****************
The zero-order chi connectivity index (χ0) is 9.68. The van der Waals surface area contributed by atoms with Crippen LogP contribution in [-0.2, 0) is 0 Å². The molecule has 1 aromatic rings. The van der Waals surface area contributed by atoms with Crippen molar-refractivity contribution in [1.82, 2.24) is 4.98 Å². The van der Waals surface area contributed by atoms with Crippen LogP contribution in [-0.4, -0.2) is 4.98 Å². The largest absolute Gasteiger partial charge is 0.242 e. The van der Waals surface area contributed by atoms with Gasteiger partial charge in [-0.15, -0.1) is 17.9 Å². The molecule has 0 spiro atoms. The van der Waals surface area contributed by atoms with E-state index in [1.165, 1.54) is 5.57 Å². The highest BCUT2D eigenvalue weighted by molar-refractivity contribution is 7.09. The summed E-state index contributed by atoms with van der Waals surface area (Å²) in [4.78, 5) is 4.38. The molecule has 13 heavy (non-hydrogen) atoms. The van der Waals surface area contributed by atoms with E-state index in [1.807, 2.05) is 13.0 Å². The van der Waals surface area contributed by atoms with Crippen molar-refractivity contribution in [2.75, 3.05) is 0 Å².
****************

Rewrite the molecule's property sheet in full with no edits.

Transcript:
The zero-order chi connectivity index (χ0) is 9.68. The van der Waals surface area contributed by atoms with Crippen LogP contribution in [-0.2, 0) is 0 Å². The molecule has 1 aromatic rings. The van der Waals surface area contributed by atoms with Crippen molar-refractivity contribution in [1.82, 2.24) is 4.98 Å². The van der Waals surface area contributed by atoms with Crippen LogP contribution in [-0.4, -0.2) is 4.98 Å². The largest absolute Gasteiger partial charge is 0.242 e. The van der Waals surface area contributed by atoms with Gasteiger partial charge in [-0.15, -0.1) is 17.9 Å². The molecule has 0 spiro atoms. The van der Waals surface area contributed by atoms with E-state index in [1.165, 1.54) is 5.57 Å². The highest BCUT2D eigenvalue weighted by molar-refractivity contribution is 7.09. The summed E-state index contributed by atoms with van der Waals surface area (Å²) in [4.78, 5) is 4.38. The molecule has 13 heavy (non-hydrogen) atoms. The van der Waals surface area contributed by atoms with E-state index in [1.807, 2.05) is 13.0 Å². The van der Waals surface area contributed by atoms with Crippen molar-refractivity contribution in [2.75, 3.05) is 0 Å².